Hymn Study: Praise the Lord: Ye Heavens Adore Him

Praise The Lord: Ye Heavens, Adore Him.

This is an older hymn, the first two verses found pasted inside the jacket of the hymnbook for the London's Foundling Hospital.    This was an orphanage that was famous for their children's chorus led by trained musicians.   It is remembered today through the hymnbook "Psalms, Hymns and Anthems of the Foundling Hospital, of 1796".   (source Cyber Hymnal)   There is a museum dedicated the the London Foundling Hospital.

The first two verses were penned by an anonymous author, the third verse was penned by Edward Osler.

The author of the first verse paraphrased Psalm 148, showing all creation praising the Lord.  Then it shows how the Lord created all, and all the world obeys his voice.   Verse two shows God's care for his creation, how his promises never fail.   Osler's third verse is our praise to God.

Edward Osler was a physician and author.  He worked as physician from 1819 to 1836.   After which he devoted himself to literary pursuits. Over time he ended up as the editor of the Royal Cornwall Gazette.   He wrote several literary works as well as hymns. (source hymnary)


Praise the Lord: ye heavens, adore Him;
Praise Him, angels in the height.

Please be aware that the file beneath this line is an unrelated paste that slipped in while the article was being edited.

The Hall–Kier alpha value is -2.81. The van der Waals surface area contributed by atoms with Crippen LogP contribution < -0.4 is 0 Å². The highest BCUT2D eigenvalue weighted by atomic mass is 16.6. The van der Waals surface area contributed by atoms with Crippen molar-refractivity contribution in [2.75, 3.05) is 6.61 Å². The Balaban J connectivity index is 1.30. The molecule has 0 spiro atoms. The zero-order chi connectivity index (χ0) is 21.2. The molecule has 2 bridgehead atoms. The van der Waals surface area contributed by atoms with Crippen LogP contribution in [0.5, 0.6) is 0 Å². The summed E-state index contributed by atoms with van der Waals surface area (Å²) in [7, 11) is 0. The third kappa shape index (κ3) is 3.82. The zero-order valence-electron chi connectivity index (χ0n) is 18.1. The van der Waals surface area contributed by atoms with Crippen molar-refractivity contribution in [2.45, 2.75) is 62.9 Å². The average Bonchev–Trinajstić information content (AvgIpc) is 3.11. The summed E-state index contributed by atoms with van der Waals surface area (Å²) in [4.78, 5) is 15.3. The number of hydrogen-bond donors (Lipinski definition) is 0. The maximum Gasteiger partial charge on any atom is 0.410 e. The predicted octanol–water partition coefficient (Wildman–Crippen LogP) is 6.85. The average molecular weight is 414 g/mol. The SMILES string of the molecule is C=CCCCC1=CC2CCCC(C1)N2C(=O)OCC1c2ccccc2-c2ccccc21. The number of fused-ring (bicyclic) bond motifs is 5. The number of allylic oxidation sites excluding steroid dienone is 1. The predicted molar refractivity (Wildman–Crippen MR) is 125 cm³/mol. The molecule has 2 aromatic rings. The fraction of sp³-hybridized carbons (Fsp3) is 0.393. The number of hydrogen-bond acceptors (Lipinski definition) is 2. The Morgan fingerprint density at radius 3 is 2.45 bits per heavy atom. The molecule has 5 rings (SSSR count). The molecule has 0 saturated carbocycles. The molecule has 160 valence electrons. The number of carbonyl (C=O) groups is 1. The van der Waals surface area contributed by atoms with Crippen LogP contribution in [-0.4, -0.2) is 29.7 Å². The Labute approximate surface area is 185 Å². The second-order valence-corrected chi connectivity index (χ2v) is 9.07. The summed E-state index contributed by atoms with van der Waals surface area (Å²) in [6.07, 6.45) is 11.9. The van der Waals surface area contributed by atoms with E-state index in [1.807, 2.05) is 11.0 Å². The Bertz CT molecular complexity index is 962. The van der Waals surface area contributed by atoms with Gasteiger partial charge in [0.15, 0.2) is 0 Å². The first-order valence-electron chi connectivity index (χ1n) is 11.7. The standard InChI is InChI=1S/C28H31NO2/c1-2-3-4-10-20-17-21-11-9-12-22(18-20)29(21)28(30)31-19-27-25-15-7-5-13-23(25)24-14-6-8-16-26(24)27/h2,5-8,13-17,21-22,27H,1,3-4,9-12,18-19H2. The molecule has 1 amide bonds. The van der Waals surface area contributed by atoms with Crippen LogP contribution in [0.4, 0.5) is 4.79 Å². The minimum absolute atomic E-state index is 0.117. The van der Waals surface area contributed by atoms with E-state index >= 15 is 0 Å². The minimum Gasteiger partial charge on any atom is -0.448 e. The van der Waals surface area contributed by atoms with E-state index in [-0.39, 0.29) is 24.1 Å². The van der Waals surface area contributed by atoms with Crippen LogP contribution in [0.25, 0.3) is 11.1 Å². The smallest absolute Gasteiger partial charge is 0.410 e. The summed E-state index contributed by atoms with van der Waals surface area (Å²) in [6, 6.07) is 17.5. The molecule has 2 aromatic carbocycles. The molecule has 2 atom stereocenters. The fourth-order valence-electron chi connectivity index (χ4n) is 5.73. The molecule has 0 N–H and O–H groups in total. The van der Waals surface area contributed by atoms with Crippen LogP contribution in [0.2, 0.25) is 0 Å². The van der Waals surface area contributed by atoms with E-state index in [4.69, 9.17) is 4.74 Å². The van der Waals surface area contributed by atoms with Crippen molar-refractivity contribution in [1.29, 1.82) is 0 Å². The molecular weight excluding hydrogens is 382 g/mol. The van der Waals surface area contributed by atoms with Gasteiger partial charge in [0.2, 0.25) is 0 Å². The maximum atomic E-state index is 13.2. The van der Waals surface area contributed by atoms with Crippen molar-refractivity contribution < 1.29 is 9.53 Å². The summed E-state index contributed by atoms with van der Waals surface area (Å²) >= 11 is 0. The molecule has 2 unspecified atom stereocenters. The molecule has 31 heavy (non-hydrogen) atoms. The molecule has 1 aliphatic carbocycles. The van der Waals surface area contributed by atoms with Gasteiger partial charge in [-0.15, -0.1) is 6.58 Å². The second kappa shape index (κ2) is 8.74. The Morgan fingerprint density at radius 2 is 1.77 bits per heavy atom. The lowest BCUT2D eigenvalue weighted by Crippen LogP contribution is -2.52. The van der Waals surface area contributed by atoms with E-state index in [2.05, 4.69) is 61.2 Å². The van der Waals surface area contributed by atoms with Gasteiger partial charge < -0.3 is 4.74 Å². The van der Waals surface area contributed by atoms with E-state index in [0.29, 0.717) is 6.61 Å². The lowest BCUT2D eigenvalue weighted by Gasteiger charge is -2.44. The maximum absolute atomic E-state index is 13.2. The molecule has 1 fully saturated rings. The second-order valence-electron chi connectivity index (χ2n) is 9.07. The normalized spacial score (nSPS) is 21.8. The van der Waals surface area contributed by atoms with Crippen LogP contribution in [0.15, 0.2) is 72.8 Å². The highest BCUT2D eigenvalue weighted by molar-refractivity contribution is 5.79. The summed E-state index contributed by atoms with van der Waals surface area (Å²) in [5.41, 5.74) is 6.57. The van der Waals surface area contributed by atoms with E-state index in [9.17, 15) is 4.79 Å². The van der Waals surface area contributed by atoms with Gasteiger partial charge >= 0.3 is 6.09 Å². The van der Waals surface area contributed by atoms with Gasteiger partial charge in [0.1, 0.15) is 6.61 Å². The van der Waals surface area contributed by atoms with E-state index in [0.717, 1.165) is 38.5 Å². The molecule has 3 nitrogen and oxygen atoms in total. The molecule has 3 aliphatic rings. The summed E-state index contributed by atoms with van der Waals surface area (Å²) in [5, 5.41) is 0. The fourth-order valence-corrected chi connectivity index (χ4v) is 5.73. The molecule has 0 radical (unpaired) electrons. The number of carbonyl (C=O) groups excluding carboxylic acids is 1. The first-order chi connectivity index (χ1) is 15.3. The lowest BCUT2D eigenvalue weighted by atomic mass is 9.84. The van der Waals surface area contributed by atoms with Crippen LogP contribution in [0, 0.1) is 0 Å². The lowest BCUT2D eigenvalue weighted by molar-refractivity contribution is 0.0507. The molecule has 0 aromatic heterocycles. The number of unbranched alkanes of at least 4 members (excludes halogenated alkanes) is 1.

Sun and moon, rejoice before Him;
Praise Him, all ye stars of light.
Praise the Lord, for He hath spoken;
Worlds His mighty voice obeyed.
Laws which never shall be broken
For their guidance He hath made.

Praise the Lord, for He is glorious;
Never shall His promise fail.
God hath made His saints victorious;
Sin and death shall not prevail.
Praise the God of our salvation;
Hosts on high, His power proclaim.
Heaven and earth and all creation,
Laud and magnify His name.

Worship, honor, glory, blessing,
Lord, we offer unto Thee.
Young and old, Thy praise expressing,
In glad homage bend the knee.
All the saints in Heaven adore Thee;
We would bow before Thy throne.
As Thine angels serve before Thee,
So on earth Thy will be done.
I thought this tune quite different, I liked how she sang it, but not sure if it would work as congregational singing.   She didn't sing the entire hymn.

A finally a more traditional approach

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